Diversity Woman Magazine

FAL 2018

Leadership and Executive Development for women of all races, cultures and backgrounds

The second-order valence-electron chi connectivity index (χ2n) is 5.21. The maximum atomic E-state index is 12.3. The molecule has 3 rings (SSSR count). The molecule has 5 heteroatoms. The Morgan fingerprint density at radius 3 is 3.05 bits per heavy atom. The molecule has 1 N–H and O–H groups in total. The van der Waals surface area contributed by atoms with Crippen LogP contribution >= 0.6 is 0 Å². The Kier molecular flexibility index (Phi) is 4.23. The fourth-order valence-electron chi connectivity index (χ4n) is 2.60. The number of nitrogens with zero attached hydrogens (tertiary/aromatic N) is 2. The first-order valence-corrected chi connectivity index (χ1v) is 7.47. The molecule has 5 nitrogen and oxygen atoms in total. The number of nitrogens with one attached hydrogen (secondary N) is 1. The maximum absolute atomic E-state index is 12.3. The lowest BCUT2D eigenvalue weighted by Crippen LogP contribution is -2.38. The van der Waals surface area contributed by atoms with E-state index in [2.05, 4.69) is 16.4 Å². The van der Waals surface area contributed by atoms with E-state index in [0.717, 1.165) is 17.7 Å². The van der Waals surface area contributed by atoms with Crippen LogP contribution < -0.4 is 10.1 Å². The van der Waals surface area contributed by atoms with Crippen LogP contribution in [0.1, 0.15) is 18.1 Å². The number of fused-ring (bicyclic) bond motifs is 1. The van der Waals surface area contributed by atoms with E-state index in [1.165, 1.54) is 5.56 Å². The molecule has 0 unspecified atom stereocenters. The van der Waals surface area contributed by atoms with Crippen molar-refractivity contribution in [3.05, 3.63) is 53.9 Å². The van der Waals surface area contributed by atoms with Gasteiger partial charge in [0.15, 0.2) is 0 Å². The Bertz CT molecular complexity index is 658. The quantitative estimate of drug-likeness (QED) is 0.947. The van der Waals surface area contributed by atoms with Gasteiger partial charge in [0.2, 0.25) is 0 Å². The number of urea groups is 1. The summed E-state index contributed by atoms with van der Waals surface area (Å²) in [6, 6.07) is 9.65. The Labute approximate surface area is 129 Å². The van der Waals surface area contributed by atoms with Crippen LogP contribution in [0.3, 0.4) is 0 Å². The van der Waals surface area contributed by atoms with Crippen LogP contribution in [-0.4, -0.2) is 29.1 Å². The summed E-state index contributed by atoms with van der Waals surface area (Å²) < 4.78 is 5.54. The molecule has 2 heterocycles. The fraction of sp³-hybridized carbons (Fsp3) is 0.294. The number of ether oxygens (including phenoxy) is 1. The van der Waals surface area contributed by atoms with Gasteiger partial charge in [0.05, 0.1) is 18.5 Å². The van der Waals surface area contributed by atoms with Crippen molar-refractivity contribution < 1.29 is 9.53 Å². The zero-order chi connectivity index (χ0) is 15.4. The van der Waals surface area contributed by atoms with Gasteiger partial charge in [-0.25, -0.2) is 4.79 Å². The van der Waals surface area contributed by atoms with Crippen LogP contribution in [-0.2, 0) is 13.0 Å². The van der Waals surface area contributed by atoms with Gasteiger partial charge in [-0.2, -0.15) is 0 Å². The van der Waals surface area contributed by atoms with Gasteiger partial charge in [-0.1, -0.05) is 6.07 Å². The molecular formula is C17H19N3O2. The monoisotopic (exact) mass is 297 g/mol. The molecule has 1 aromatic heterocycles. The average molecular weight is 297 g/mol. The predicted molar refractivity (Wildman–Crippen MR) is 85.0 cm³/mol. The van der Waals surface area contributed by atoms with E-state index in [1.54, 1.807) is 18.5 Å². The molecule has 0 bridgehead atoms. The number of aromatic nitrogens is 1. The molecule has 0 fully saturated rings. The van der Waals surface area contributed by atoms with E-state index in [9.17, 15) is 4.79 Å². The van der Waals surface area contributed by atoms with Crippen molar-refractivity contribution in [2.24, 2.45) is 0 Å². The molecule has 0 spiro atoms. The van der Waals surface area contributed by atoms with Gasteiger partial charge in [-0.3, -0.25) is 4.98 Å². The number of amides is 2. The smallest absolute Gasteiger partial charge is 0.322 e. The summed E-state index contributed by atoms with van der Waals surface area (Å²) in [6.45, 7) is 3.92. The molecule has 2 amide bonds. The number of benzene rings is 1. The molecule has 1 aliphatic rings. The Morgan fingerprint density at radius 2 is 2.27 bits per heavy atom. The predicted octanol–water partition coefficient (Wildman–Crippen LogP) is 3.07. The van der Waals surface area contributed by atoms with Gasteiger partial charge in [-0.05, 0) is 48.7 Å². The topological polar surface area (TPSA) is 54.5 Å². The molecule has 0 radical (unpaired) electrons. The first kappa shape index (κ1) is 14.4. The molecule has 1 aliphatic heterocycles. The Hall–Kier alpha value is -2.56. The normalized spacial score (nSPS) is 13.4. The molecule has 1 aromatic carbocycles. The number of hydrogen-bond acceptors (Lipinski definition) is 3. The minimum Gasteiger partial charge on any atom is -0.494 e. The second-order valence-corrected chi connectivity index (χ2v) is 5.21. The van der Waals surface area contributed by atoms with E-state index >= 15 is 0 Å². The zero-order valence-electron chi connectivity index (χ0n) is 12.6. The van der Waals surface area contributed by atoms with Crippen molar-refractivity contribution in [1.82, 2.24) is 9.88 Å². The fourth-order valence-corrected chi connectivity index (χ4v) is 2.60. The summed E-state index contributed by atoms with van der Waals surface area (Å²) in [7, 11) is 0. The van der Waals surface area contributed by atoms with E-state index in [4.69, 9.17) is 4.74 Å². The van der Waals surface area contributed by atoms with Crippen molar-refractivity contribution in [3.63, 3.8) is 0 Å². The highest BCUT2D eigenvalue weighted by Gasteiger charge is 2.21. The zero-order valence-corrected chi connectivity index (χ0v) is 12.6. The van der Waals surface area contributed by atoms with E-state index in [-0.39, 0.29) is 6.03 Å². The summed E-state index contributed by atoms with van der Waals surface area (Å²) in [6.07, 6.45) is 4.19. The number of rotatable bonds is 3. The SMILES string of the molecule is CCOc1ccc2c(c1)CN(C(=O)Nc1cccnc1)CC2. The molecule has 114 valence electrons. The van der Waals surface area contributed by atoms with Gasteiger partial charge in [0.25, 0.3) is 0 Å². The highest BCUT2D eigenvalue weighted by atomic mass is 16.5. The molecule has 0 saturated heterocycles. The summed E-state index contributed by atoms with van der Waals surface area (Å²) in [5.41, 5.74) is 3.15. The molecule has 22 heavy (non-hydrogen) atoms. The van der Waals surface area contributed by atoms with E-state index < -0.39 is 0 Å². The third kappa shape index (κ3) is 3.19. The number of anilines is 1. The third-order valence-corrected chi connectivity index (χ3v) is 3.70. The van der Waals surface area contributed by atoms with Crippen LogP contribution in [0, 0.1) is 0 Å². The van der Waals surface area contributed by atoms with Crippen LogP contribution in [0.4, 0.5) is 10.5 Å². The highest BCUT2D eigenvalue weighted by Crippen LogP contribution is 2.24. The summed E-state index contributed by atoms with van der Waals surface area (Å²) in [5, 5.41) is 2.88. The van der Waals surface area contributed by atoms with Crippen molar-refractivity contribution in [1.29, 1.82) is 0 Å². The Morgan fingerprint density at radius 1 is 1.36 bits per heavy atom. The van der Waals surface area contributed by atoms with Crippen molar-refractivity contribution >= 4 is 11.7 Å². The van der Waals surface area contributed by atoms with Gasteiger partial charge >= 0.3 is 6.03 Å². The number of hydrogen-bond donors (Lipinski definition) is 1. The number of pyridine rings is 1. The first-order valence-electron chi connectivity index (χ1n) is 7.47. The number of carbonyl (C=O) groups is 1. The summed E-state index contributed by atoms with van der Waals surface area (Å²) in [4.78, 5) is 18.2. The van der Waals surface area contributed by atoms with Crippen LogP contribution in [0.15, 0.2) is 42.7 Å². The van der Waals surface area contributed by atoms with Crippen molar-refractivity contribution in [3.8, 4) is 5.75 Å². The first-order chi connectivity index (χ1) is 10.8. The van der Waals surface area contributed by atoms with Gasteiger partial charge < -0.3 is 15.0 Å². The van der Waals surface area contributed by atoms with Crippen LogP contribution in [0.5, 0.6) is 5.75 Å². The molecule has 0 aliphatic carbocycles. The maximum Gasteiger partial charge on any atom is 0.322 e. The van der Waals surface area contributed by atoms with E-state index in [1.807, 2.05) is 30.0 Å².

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We Mean Business > 32 D I V E R S I T Y W O M A N Fa l l 2 0 1 8 d i v e r s i t y w o m a n . c o m know, but we must do the necessary inner work. "We may not be ready to make the necessary changes, or we may be afraid of the realities associated with the answer, but we know," she explains. Saying "I don't know" removes us from the responsibility that comes with accepting the truth. Tip #2 Start exploring. Everyone is not going to figure it out im- mediately. "I had to accept who I was and acknowledge that I didn't want a life out of balance," says Littlejohn. Next, she had to decide what she wanted—and, just as im- portantly, what she didn't want to do with her time. She began by attending confer- ences and workshops, reading books, and listening to podcasts to start the elimina- tion process. "By engaging with nonlaw- yers at these events, I was able to talk to people who were doing things I wanted to try," she says. e attorney also took per- sonality tests and developed a personal mission statement to get to the core of who she was and her accompanying per- sonality traits. As a result, she stopped ap- plying for contracts or positions that were institutional or slow moving because the data revealed she enjoyed fast-paced set- tings, juggling multiple tasks, and inter- acting in social environments. Tip #3 Dream big. At one point in her life, Darrah Brus- tein, 34, felt lost. She was working as a wholesale fashion rep for a high-end denim brand. Everything was fine until she got laid off three times in three years, between 2006 and 2009. She always wanted to own a company and realized that working for someone else felt riskier than working for herself. When her twin brother, Garrett, approached her with the idea of running a payment-processing company, the stars aligned. "I mapped out my life without reservation," says Brus- tein, cofounder of Equitable Payments, which helps businesses find the best fit for their credit card–processing needs. "I envisioned what I wanted my life to look like in 10 years, writing about health, rela- tionships, travel, business, and finances." Next to each goal, she assigned a dollar value, asking herself, how much would it cost to live this dream? at exercise al- lowed her to determine what she wanted, why she wanted it, and how much it would cost to get there. It helped her to uncover her "why": connecting others to the peo- ple, resources, and ideas that get them closer to their goals. Consequently, she later launched another business, Network Under 40, where young professionals meet up in social spaces to develop lasting relationships. Tip #4 Let go of chasing the company carrot. It took Crystal Y. Davis two years to leave her role as a director at a biotech develop- ment company. "I was on the promotional track and allowed the possibilities of lead- ership roles to overshadow my dream of teaching women to become 'disruptHERs' in the STEM industry by collaborating and promoting one another," says Davis, 47, founder of the Lean Coach, a leadership development company in Atlanta. Once her calling became clear, she focused on basics such as selling, business develop- ment, and networking effectively. She also hired a coach. One useful exercise? "From the 40th floor, we would vision cast on the windows with dry-erase markers," says Davis. "Imagine the image of casting your vision in the sky! I believed my dreams of teaching women how to lead others coura- geously and with authenticity would come true." Her goal is to shift the negative para- digm of disruptive leadership because, as she says, "the world needs our brilliance." Tip #5 Craft your vision. "As you start to formulate what busi- ness and services you will offer, get clear on the mission, values, and vision of the company," advises Donna Miller, presi- dent of C3Workplace in Montclair, New Jersey, which provides space, support, and education to help companies start and grow. To craft your vision, Miller rec- ommends asking yourself the following. • What do I like about what I do? • What don't I like about what I do? • What do I want to do more of? • What do I want to do less of? • What do I want to do differently? Having this conversation with yourself allows you to get comfortable in your own quiet space, trust your intuition, and ex- ecute your "why" over time. Tip #6 Ask your network. For guidance, consider sending ques- tions to family, friends, and colleagues. Brustein saw value in asking for their un- filtered responses. Here's a sampling of what she asked. • What do you see as my key strengths? • What is most distinguishing or unique about me? • What, if anything, is bothersome to you about me? • What do you, or others, rely on me for when the chips are down? • Could you tell me something about myself that I don't already know? From time to time, she still reflects on the replies. While some were inspiring, and others were painful, all were useful. Tip #7 Write your business plan. Miller of C3Workplace adds that you should never leave your company until you have a business plan. "Look at the company, the operations, and the marketing, and seek outside counsel from organizations such as the Small Business Administration and the National Association of Women Business Owners," she advises. Tip #8 Give yourself permission. Many high achievers need to accept it's okay to evolve. at, says Riley, will lead you on a path to your purpose. DW Tanisha A. Sykes is a money, career, and small-business writer in New York City. Follow her @tanishastips. Many senior-level professionals have difficulty figuring out their "why" because they are too busy working to think about life any other way.

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